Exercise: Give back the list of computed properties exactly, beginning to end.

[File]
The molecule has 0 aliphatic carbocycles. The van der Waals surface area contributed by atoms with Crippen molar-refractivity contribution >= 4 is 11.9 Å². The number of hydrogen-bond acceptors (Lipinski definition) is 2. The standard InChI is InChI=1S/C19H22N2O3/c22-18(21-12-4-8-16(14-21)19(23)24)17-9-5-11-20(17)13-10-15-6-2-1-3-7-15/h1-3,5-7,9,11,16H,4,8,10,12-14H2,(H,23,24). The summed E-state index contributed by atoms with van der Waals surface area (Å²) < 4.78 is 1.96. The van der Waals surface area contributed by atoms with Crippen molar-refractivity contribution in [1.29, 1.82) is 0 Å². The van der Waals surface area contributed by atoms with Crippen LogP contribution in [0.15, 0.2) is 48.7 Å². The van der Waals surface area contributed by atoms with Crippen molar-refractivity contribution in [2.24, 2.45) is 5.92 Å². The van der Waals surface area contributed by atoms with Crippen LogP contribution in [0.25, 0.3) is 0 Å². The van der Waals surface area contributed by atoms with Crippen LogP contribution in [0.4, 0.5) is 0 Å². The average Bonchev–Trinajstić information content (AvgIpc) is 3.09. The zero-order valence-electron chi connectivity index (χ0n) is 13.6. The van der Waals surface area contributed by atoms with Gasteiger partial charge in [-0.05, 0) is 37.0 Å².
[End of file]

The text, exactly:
The molecule has 0 aliphatic carbocycles. The van der Waals surface area contributed by atoms with Crippen molar-refractivity contribution >= 4 is 11.9 Å². The number of hydrogen-bond acceptors (Lipinski definition) is 2. The standard InChI is InChI=1S/C19H22N2O3/c22-18(21-12-4-8-16(14-21)19(23)24)17-9-5-11-20(17)13-10-15-6-2-1-3-7-15/h1-3,5-7,9,11,16H,4,8,10,12-14H2,(H,23,24). The summed E-state index contributed by atoms with van der Waals surface area (Å²) < 4.78 is 1.96. The van der Waals surface area contributed by atoms with Crippen molar-refractivity contribution in [1.29, 1.82) is 0 Å². The van der Waals surface area contributed by atoms with Crippen LogP contribution in [0.15, 0.2) is 48.7 Å². The van der Waals surface area contributed by atoms with Crippen molar-refractivity contribution in [2.24, 2.45) is 5.92 Å². The van der Waals surface area contributed by atoms with Crippen LogP contribution in [0.25, 0.3) is 0 Å². The van der Waals surface area contributed by atoms with Crippen LogP contribution in [0.4, 0.5) is 0 Å². The average Bonchev–Trinajstić information content (AvgIpc) is 3.09. The zero-order valence-electron chi connectivity index (χ0n) is 13.6. The van der Waals surface area contributed by atoms with Gasteiger partial charge in [-0.05, 0) is 37.0 Å².